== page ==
The J. Joel Edwards Library is a delightful and bright place, just across Highway 19 from the high school, the elementary school and the middle school. What better place for a library, or as I like to call libraries – institutions for higher learning? And should you drop by there this week, it is even more delightful thanks to the efforts of Bill the artist, who came up with all the detailed and thoughtful renderings of my novels.
Those of you who have read the books, should be able to identify the scenes that Bill sketched out. It’s difficult to choose a favorite, but I loved seeing Zeb stand at attention in the Zebulon library.
One of the things I look most forward to in heaven is the unlimited access I will have to co-create with others. I wrote about my vision of heaven in BURDY and it does not include a gated community of like-minded people. What would be the point of an eternity if you could never create anything again? Seeing Bill’s renderings reminded me of the power that is ours when we create and inspire others to do so.
I doubt that Rachel Field ever imagined that the book she penned in the 1920s about a doll named HITTY would reemerge in a World War II Appalachian story some 85 years hence. (Field authored numerous works, including the poem Something Told the Wild Geese, which became a popular choral piece). We often consider how the wrongs we do will lead to hurt and confusion and further damage, yet, we often fail to consider how the small good we do can lead to much greater good. The equation works both ways: Create and you will inspire others to. Destroy and you will compel others to. The choice is always ours.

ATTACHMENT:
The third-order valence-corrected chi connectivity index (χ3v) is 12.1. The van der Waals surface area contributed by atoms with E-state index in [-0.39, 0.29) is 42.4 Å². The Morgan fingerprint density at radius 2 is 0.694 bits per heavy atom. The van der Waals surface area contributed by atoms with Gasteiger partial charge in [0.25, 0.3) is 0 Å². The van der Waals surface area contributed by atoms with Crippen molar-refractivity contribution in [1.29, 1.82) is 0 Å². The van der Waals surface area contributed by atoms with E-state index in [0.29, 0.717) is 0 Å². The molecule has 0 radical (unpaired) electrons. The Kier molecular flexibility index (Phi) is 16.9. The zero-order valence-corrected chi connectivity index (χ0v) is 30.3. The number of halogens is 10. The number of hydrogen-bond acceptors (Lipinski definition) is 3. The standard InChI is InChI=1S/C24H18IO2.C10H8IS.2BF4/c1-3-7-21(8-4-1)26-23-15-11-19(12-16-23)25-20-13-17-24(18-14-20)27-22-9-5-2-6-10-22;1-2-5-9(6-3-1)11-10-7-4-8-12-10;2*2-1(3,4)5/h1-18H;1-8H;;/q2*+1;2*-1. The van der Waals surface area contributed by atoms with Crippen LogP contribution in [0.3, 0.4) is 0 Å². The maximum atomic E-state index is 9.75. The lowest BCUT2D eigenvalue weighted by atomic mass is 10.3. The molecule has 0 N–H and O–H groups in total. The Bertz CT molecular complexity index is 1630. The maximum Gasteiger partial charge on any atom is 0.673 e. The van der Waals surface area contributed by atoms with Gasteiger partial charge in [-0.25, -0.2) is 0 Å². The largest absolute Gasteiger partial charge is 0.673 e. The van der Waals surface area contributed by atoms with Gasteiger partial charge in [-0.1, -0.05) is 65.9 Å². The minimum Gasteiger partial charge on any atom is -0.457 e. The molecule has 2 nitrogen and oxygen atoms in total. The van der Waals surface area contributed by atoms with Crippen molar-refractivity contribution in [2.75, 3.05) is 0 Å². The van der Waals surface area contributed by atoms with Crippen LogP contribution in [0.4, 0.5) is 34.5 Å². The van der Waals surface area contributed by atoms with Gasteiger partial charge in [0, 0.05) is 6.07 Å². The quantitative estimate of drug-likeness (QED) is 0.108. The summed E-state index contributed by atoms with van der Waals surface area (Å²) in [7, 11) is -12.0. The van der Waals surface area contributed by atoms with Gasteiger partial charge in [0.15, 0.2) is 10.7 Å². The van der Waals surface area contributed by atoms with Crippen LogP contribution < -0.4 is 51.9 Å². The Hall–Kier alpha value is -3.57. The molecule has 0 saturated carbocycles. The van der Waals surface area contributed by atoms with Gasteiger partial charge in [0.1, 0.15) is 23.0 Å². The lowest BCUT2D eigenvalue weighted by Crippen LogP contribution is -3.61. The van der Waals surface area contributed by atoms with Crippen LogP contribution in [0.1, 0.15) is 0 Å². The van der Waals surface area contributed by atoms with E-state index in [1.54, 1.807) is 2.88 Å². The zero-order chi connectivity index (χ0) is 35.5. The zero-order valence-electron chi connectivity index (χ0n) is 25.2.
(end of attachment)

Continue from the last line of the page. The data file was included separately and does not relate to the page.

As the librarian, Rosemary makes space for creators. She invites the community to be co-creators with her. A person doesn’t have to wait till they die to engage in creative pursuits. One only needs to visit one’s local library. Your local library is the perfect place to find community, a healing place.
Libraries are gathering places for storytellers and musicians, for artists and historians, for educators and those seeking to be educated. Google might offer you immediate information but it can’t understand your sense of humor. Google won’t get your inside joke. Google won’t look you in the eye and nod its head in that knowing way that Rosemary does. If it’s healing you seek, as well as knowledge, you’ll have to find a community of people willing to swap stories with you. People like Rosemary and Bill.
We met in Zebulon, too.
At Pike County High School’s library, where I spoke to two of her English/Lit classes about Place as a Character. Mostly we swapped creepy tales of local lore. Students told stories of encounters they’ve had with ghosts or spirits. Gena, who grew up in South Carolina, and I swapped stories about the Irish Traveler community. I rarely run into anyone who knows anything about the Irish Travelers.
And it was at the same library that a student raised her hand after I finished reading the section of MOTHER OF RAIN when Maizee walks out the back door and discovers her mother dead between the lilacs and the bluebells.
“That happened to my aunt,” she said. “That very thing.”
Including the part about the chickens.
And you all thought I thunk that part of from my warped imaginations.
If fiction is any good at all, it should reflect real life.
Karen Spears Zacharias is author of CHRISTIAN BEND, a novel. (Mercer University Press).